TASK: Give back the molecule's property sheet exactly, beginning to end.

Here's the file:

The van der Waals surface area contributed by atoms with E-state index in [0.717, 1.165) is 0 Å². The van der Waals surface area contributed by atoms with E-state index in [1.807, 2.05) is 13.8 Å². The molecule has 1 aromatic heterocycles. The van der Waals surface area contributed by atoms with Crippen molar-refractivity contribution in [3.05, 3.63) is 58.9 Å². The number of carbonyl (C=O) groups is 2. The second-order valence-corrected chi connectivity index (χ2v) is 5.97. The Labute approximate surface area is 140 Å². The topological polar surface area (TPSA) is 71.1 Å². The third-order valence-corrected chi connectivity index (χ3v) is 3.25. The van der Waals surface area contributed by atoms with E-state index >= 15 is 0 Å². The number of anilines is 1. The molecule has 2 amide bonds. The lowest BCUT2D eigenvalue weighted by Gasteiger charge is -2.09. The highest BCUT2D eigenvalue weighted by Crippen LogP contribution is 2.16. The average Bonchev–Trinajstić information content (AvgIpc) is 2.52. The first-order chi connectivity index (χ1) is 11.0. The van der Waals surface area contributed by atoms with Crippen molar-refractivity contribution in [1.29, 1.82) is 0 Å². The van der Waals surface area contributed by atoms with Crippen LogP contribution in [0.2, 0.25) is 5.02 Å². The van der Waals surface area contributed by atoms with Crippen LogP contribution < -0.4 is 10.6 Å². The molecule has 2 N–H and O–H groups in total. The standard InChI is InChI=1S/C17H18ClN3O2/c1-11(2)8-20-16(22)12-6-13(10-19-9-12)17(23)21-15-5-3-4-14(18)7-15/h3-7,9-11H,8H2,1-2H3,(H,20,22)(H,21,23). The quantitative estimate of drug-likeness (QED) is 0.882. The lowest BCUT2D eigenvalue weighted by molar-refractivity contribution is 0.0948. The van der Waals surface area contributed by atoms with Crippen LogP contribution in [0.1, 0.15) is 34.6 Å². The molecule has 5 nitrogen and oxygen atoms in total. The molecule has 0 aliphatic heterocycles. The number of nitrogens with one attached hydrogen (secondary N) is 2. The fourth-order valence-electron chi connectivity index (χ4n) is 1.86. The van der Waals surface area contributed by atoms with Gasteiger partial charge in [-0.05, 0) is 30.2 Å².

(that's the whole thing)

The van der Waals surface area contributed by atoms with E-state index in [0.717, 1.165) is 0 Å². The van der Waals surface area contributed by atoms with E-state index in [1.807, 2.05) is 13.8 Å². The molecule has 1 aromatic heterocycles. The van der Waals surface area contributed by atoms with Crippen molar-refractivity contribution in [3.05, 3.63) is 58.9 Å². The number of carbonyl (C=O) groups is 2. The second-order valence-corrected chi connectivity index (χ2v) is 5.97. The Labute approximate surface area is 140 Å². The topological polar surface area (TPSA) is 71.1 Å². The third-order valence-corrected chi connectivity index (χ3v) is 3.25. The van der Waals surface area contributed by atoms with E-state index >= 15 is 0 Å². The number of anilines is 1. The molecule has 2 amide bonds. The lowest BCUT2D eigenvalue weighted by Gasteiger charge is -2.09. The highest BCUT2D eigenvalue weighted by Crippen LogP contribution is 2.16. The average Bonchev–Trinajstić information content (AvgIpc) is 2.52. The first-order chi connectivity index (χ1) is 11.0. The van der Waals surface area contributed by atoms with Crippen molar-refractivity contribution in [1.29, 1.82) is 0 Å². The van der Waals surface area contributed by atoms with Crippen LogP contribution in [0.2, 0.25) is 5.02 Å². The van der Waals surface area contributed by atoms with Crippen LogP contribution < -0.4 is 10.6 Å². The molecule has 2 N–H and O–H groups in total. The standard InChI is InChI=1S/C17H18ClN3O2/c1-11(2)8-20-16(22)12-6-13(10-19-9-12)17(23)21-15-5-3-4-14(18)7-15/h3-7,9-11H,8H2,1-2H3,(H,20,22)(H,21,23). The quantitative estimate of drug-likeness (QED) is 0.882. The lowest BCUT2D eigenvalue weighted by molar-refractivity contribution is 0.0948. The van der Waals surface area contributed by atoms with Crippen LogP contribution in [0.1, 0.15) is 34.6 Å². The molecule has 5 nitrogen and oxygen atoms in total. The molecule has 0 aliphatic heterocycles. The number of nitrogens with one attached hydrogen (secondary N) is 2. The fourth-order valence-electron chi connectivity index (χ4n) is 1.86. The van der Waals surface area contributed by atoms with Gasteiger partial charge in [-0.05, 0) is 30.2 Å².